Ancient and modern tastes: the taste(s) of Vermouth

As specifically set forth in the relevant European regulation, wine must account for 75% of the product’s volume.

To make this wine special, other ingredients must be added: sugar, alcohol, spices or flavorings, and some caramel or burnt sugar, the latter often used to impart the characteristic red color to vermouth. Plants of the genus Artemisiae are essential in vermouth aromatization.

Among them, wormwood (Artemisia absinthium) plays a very important role. When looking at the various recipes written over the course of history, one can observe the constant use of a selection of herbs and spices that have come to represent the heart of the bouquet; there are others, however, that may vary according to the choice made by the makers to individualize their products.

As a result of this thousand-year-old tradition, modern wines have thus been aromatized using parts of plants from around the globe: resins, rinds, flowers, roots, rhizomes, leaves, fruits, seeds and scented wood pieces.

Alongside wormwood, the most commonly used plant types are yarrow, blessed thistle, sage, marjoram, thyme, oregano, savory, dittany, germander, elder, orange and lemon (peels), angelica, rhubarb and gentian (roots), etc.

The most frequently used spices are vanilla, cinnamon, cardamom, hyssop, nutmeg, aloe, cloves, saffron, tonka beans and many more, all of which are chosen for their rich fragrance and specific sensory characteristics.

Most of these botanicals, because of their officinal properties, are also used in herbal medicine and pharmacology.


Creating unique harmonies

Nowadays, experts that master the art of extracting ingredients, flavors, scents and aromas from plants are often represented as modern-day alchemists. Indeed, their expertise and know-how are all important.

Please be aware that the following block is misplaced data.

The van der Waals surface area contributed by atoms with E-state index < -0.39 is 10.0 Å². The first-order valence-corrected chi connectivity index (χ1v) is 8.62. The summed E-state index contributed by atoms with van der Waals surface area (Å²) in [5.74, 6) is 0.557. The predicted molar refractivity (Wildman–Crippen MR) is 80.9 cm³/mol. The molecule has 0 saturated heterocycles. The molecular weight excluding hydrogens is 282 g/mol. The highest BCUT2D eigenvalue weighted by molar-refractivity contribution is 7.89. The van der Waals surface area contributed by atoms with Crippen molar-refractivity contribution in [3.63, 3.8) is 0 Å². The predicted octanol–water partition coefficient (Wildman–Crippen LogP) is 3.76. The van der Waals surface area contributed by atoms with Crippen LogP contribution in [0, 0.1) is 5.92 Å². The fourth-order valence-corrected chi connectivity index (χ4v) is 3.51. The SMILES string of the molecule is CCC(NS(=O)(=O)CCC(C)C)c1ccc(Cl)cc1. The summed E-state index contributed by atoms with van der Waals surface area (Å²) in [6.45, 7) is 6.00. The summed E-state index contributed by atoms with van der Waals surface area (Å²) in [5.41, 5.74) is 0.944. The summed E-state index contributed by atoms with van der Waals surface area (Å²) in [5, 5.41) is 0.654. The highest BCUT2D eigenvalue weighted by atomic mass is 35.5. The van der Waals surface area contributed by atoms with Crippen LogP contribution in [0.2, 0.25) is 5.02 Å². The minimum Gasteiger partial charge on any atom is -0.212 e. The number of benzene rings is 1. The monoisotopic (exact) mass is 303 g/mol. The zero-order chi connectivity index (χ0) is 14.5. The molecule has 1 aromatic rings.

Their ability lies in combining plant materials with the appropriate extraction technology, so as to obtain a specific sensory profile. Depending on the type of extraction, the same herbs or spices can lead to dramatically different sensory results.

It is necessary to extract a maximum of odorous substances, while altering the plant’s original aromatic profile as little as possible.

With very few exceptions – such as vanilla pods that require ripening and fermentation – all botanicals must be stored for as short as possible in a dry place, protected from drafts of air and direct light.

Flowers, leaves and all the other thin, non-wooden parts of plants can be extracted as they are. Roots, stalks and all wooden or wood-like materials must be cut up in pieces that are small enough to allow alcohol to soak into their fibers. Seeds can be crushed in a roller mill, while a special shredder is used for roots and trunks or stalks.

After preparation, the plant undergoes quick extraction, otherwise the aromatic compounds could evaporate or deteriorate.

There are dozens of plants that are used to make extracts.

Their dose must be carefully calculated, because, when mixed, the aromas will not just simply add up; the final result is a very complex aromatic ensemble, built on a fine-tuned balance among the components.

The alcohol proof and the maceration time depend on the type of compounds one wants to extract. Maceration can last anywhere between three and thirty days.

Historically, each winery has sought an exclusive combination of ingredients, in order to obtain a personal and recognizable characterization of their vermouth’s flavors.

Extract preparation is fundamental to obtain a particular maker’s specific sensory profile. This is why recipes were jealously guarded secrets, and, still today, individual wineries are extremely protective of them: only very few people in charge of production have the privilege.




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